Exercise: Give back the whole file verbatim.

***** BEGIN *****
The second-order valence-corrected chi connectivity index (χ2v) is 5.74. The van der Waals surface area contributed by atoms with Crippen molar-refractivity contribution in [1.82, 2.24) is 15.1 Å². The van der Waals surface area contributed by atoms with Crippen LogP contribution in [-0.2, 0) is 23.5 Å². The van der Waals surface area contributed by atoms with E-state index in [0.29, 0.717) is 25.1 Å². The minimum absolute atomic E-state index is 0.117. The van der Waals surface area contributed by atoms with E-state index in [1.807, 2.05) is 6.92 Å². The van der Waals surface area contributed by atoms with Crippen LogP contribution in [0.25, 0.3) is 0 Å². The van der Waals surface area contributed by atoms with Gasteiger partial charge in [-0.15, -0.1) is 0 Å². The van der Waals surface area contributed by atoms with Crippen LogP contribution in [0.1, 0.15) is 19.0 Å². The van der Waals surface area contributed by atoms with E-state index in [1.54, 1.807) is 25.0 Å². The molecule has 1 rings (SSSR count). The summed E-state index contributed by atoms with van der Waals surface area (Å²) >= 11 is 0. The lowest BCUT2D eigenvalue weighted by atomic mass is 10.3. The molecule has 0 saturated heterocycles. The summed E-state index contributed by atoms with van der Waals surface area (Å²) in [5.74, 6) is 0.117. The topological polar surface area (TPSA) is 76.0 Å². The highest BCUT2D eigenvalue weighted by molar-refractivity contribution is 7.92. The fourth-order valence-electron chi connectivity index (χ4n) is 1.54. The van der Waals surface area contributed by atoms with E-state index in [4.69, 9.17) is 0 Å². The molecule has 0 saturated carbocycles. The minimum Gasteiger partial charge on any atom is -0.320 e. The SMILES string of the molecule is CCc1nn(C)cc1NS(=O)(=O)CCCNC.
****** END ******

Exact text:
The second-order valence-corrected chi connectivity index (χ2v) is 5.74. The van der Waals surface area contributed by atoms with Crippen molar-refractivity contribution in [1.82, 2.24) is 15.1 Å². The van der Waals surface area contributed by atoms with Crippen LogP contribution in [-0.2, 0) is 23.5 Å². The van der Waals surface area contributed by atoms with E-state index in [0.29, 0.717) is 25.1 Å². The minimum absolute atomic E-state index is 0.117. The van der Waals surface area contributed by atoms with E-state index in [1.807, 2.05) is 6.92 Å². The van der Waals surface area contributed by atoms with Crippen LogP contribution in [0.25, 0.3) is 0 Å². The van der Waals surface area contributed by atoms with Gasteiger partial charge in [-0.15, -0.1) is 0 Å². The van der Waals surface area contributed by atoms with Crippen LogP contribution in [0.1, 0.15) is 19.0 Å². The van der Waals surface area contributed by atoms with E-state index in [1.54, 1.807) is 25.0 Å². The molecule has 1 rings (SSSR count). The summed E-state index contributed by atoms with van der Waals surface area (Å²) >= 11 is 0. The lowest BCUT2D eigenvalue weighted by atomic mass is 10.3. The molecule has 0 saturated heterocycles. The summed E-state index contributed by atoms with van der Waals surface area (Å²) in [5.74, 6) is 0.117. The topological polar surface area (TPSA) is 76.0 Å². The highest BCUT2D eigenvalue weighted by molar-refractivity contribution is 7.92. The fourth-order valence-electron chi connectivity index (χ4n) is 1.54. The van der Waals surface area contributed by atoms with E-state index in [4.69, 9.17) is 0 Å². The molecule has 0 saturated carbocycles. The minimum Gasteiger partial charge on any atom is -0.320 e. The SMILES string of the molecule is CCc1nn(C)cc1NS(=O)(=O)CCCNC.